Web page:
Anemia caused by a longterm (chronic) disease usually results in mild to moderate reductions in red blood cells. It is the most common form of anemia seen in animals. The anemia can occur after a longterm inflammation or infection, a tumor, liver disease, or hormonal disorders (such as Cushing disease). Proteins called cytokines, which are produced by inflammatory cells, lead to decreases in iron availability, red blood cell survival, and the bone marrow’s ability to regenerate. Treatment of the underlying disease leads to correction of the anemia.

Longterm kidney disease is a common cause of nonregenerative anemia in animals. The kidney senses how much oxygen the body’s tissues are receiving and also produces erythropoietin, the hormone that stimulates the production of red blood cells in the bone marrow. Impairment of these functions leads to anemia in horses with longterm (chronic) kidney disease.

Bone Marrow Diseases

Bone marrow disease or failure from any cause can lead to nonregenerative anemia and a reduction in the number of all types of blood cells—red, white, and platelets. With widespread marrow involvement, white blood cells are affected first, followed by platelets, and finally red blood cells.

Aplastic anemia is a severe disorder of the bone marrow, in which the ability of bone marrow to generate blood cells is reduced. It has been reported in horses with pancytopenia (a condition in which there is an abnormal reduction in the number of red blood cells, white blood cells, and platelets in the blood) and with marrow that is underdeveloped and replaced by fat. Most cases have no known cause, but known causes include infections, drugs, toxins, radiation therapy, and immune-mediated disease. The condition is diagnosed by sampling the bone marrow. To treat the condition, the underlying cause must be determined and eliminated, if possible. Supportive care such as antibiotics and transfusions may also be needed. Other types of drugs may also be used until the marrow recovers. If the disease has no known cause or if marrow recovery is unlikely, bone marrow transplantation is helpful but is not routinely performed.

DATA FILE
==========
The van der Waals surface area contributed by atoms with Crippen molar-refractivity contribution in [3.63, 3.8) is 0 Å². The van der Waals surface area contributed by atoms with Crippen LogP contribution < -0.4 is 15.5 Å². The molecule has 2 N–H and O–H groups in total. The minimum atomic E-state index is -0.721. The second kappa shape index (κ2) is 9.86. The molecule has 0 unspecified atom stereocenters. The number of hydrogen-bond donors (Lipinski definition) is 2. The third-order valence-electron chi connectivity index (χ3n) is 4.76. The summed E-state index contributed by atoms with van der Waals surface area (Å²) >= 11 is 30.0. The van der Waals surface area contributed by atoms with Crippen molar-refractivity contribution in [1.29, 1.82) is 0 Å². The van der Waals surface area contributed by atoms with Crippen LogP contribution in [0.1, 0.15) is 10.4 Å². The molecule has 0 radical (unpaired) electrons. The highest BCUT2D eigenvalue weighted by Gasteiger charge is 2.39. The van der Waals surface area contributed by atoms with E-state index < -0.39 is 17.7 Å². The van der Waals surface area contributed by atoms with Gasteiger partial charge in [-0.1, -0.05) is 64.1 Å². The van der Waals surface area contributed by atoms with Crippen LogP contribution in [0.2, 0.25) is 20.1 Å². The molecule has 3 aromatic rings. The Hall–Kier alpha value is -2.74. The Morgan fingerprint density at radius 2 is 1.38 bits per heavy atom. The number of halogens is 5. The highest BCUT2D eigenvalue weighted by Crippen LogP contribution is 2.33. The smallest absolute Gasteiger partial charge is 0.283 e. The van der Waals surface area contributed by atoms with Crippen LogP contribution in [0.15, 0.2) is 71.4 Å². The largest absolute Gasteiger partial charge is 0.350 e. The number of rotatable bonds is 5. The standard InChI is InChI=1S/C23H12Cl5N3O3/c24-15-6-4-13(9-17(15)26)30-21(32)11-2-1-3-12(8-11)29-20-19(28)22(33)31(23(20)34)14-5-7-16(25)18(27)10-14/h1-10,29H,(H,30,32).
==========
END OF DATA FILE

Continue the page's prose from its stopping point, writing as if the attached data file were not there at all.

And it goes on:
In pure red cell aplasia, the number of both mature and immature red blood cells is decreased. Other types of blood cells are not affected. In this nonregenerative anemia, there is a severe reduction of the elements that produce the red blood cells in the bone marrow. Cases that are immune-related often respond to therapy that suppresses the immune system. Supportive treatments, such as blood transfusions, may be indicated for severe cases. Recombinant human erythropoietin, used to treat anemia caused by kidney failure or used illegally to boost performance in race horses, may cause this condition. Discontinuing the drug may lead to recovery in some animals.

Primary leukemias are a type of cancer in which abnormal white blood cells displace normal blood cells. This leads to anemia and a lack of normal white blood cells and platelets. Primary leukemias are uncommon to rare in most domestic species but have been reported in horses. Leukemias are classified as acute (sudden and often severe) or chronic (long-lasting, with signs that are generally less severe). Acute leukemias, in which the marrow is filled with immature blood cells, generally respond poorly to chemotherapy. In animals that do respond, remission times are usually short. Chronic leukemias, in which there is greatly increased production of one blood cell line, are less likely to cause anemia and are more responsive to treatment.

For More Information

Also see professional content regarding anemia.